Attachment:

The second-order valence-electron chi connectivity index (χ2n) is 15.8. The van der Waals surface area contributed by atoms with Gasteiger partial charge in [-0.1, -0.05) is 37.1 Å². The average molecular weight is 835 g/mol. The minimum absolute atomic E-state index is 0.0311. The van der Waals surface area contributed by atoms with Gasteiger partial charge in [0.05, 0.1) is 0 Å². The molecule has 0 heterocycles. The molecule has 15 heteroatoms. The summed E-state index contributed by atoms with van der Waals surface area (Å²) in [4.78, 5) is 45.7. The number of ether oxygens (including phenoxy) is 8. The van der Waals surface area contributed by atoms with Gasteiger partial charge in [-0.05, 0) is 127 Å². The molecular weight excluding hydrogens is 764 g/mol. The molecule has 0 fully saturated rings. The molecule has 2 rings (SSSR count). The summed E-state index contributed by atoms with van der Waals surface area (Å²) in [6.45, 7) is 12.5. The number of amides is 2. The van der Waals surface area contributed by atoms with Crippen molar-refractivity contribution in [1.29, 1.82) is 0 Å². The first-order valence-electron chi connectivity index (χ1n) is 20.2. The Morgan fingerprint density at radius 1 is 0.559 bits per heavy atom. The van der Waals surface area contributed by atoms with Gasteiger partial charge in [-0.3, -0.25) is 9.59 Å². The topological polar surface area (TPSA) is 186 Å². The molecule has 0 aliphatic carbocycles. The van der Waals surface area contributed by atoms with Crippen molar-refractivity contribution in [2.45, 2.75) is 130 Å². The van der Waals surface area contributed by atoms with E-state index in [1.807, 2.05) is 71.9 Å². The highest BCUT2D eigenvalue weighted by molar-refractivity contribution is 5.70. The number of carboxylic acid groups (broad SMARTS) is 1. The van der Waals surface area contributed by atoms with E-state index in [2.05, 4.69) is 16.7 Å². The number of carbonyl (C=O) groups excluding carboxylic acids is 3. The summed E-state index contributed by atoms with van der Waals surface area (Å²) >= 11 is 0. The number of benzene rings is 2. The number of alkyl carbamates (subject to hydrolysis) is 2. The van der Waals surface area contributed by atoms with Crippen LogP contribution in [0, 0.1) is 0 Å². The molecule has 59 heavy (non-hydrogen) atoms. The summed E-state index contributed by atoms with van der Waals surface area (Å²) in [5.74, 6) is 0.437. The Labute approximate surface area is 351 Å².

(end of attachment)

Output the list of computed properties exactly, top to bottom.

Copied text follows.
The second-order valence-electron chi connectivity index (χ2n) is 15.8. The van der Waals surface area contributed by atoms with Gasteiger partial charge in [-0.1, -0.05) is 37.1 Å². The average molecular weight is 835 g/mol. The minimum absolute atomic E-state index is 0.0311. The van der Waals surface area contributed by atoms with Gasteiger partial charge in [0.05, 0.1) is 0 Å². The molecule has 0 heterocycles. The molecule has 15 heteroatoms. The summed E-state index contributed by atoms with van der Waals surface area (Å²) in [4.78, 5) is 45.7. The number of ether oxygens (including phenoxy) is 8. The van der Waals surface area contributed by atoms with Gasteiger partial charge in [-0.05, 0) is 127 Å². The molecular weight excluding hydrogens is 764 g/mol. The molecule has 0 fully saturated rings. The molecule has 2 rings (SSSR count). The summed E-state index contributed by atoms with van der Waals surface area (Å²) in [6.45, 7) is 12.5. The number of amides is 2. The van der Waals surface area contributed by atoms with Crippen molar-refractivity contribution in [1.29, 1.82) is 0 Å². The first-order valence-electron chi connectivity index (χ1n) is 20.2. The Morgan fingerprint density at radius 1 is 0.559 bits per heavy atom. The van der Waals surface area contributed by atoms with Gasteiger partial charge in [-0.3, -0.25) is 9.59 Å². The topological polar surface area (TPSA) is 186 Å². The molecule has 0 aliphatic carbocycles. The van der Waals surface area contributed by atoms with Crippen molar-refractivity contribution in [2.45, 2.75) is 130 Å². The van der Waals surface area contributed by atoms with E-state index in [1.807, 2.05) is 71.9 Å². The highest BCUT2D eigenvalue weighted by molar-refractivity contribution is 5.70. The number of carboxylic acid groups (broad SMARTS) is 1. The van der Waals surface area contributed by atoms with E-state index in [2.05, 4.69) is 16.7 Å². The number of carbonyl (C=O) groups excluding carboxylic acids is 3. The summed E-state index contributed by atoms with van der Waals surface area (Å²) >= 11 is 0. The number of benzene rings is 2. The number of alkyl carbamates (subject to hydrolysis) is 2. The van der Waals surface area contributed by atoms with Crippen LogP contribution in [0, 0.1) is 0 Å². The molecule has 59 heavy (non-hydrogen) atoms. The summed E-state index contributed by atoms with van der Waals surface area (Å²) in [5.74, 6) is 0.437. The Labute approximate surface area is 351 Å².